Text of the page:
The idea that faith-based romance novels are exclusively defined by their ability to redeem the irredeemable seems very strange to this atheist. Why define this genre by this evangelical standard rather than it being about characters of faith and their lives, especially since this rubric means the genre ends up being just about a specific strain of Christianity? There are wonderful romance novels out there with characters of faith that explore how their beliefs play into their relationships, such as the work of Uzma Jalaluddin. If your prefered reading of religious romance is ‘let’s take evil people and redeem them because Jesus’ then perhaps that should be examined.
The RWA claims that ‘judges were instructed to report objectionable content but nobody saw the genocidal hero who participated in the massacre of Wounded Knee and thought ‘maybe we can just not do this’? Again, this says more about the RWA than anything else, especially in terms of inclusivity, sensitivity, and basic history.
These past few years, the RWA, the long-time writers’ association for the romance world, has struggled with issues of inclusion. The group has long been majority white — in 2019, more than 80% of its members are white, as compared to about 61% of the population of the United States — and the genre as a whole has dealt with its often-startling lack of diversity. This came to a boiling point at the end of 2019 when author and then-chair of the RWA’s ethics committee Courtney Milan faced ethics complaints for calling out racist books. The Board voted to suspend Milan, who is Chinese American, for one year and ban her from leadership for life rather than confront the systemic racism that has permeated the genre for decades. Eventually, eight members of the group’s Board of Directors, all women of color, resigned as a block, followed by the RWA President Carolyn Jewell. The backlash to this obvious abuse of power from the RWA led to their annual awards show, the RITAs, being cancelled because so many judges and eligible authors withdrew from the process.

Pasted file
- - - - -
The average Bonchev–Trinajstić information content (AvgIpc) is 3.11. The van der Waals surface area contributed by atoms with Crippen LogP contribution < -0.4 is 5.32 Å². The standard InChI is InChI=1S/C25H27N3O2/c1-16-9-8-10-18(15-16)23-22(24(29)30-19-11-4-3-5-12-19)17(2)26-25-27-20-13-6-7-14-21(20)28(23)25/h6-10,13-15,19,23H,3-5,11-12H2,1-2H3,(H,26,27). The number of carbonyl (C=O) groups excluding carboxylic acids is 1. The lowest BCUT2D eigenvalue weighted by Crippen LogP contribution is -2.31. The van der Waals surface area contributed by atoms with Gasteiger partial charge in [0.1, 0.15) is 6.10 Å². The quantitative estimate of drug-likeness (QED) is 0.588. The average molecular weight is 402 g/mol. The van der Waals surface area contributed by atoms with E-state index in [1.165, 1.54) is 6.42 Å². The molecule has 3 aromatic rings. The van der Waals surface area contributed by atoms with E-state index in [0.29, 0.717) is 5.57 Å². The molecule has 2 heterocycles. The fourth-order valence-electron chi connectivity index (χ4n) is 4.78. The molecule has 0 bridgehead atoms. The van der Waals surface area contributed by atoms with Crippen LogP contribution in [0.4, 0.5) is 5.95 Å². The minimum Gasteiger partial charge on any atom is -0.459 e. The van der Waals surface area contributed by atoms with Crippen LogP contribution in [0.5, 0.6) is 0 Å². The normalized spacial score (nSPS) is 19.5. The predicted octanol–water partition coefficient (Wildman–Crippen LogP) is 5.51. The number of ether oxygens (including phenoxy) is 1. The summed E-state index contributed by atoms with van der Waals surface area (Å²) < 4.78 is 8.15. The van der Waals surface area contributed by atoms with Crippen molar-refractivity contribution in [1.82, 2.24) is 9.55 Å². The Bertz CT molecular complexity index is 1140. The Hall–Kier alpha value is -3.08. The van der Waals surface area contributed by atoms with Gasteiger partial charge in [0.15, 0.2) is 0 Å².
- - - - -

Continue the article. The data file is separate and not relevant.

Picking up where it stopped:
In May 2020, the RWA tried to begin the healing process by replacing the RITA Award with the Vivian Awards, named after Vivian Stephens, the organization’s founder, a Black editor, ‘in an attempt to move on from the controversy’ and to recognise that ‘happily ever afters are for everyone.’ If the hope was that this would be seen as a positive step forward for the genre and its surrounding publishing structures then that quickly proved to be almost hilariously wrong.
Romances involving Indigenous characters used to be a far more common thing in the genre than they are nowadays, when ‘Indian romances’ that frequently featured the word ‘savage’ in the title and were written exclusively by white women were something of a defining feature of the category. This has mercifully changed but it’s still depressingly common to see things like ‘sheik romances’ on the shelves as well as Westerns with these kinds of ‘heroes.’ I view the RWA in a similar way to the Academy of Motion Picture Arts and Sciences: they may talk the talk on inclusivity and changing to fit an evolving world and its art, but when push comes to shove, they’re all too ready to fall back on a status quo that is problematic to its very core yet widely ignored by the white majority. And for the RWA to do this after years of such public turmoil, and with the inaugural awards sharing the name of a beloved woman of color who the organization tried to hold up as their symbol of a renewed commitment to change.
This win and the non-apology have led many in the romance world to question if the RWA is fit for purpose and if it can ever truly be fixed. Courtney Milan said this, and frankly, I agree:
This, probably more than anything, convinced me that the contest and the organization are dead. https://t.co/22fjdK1glj— Courtney Milan 🦖 (@courtneymilan) August 2, 2021
Header Image Source: Romance Writers of America // Twitter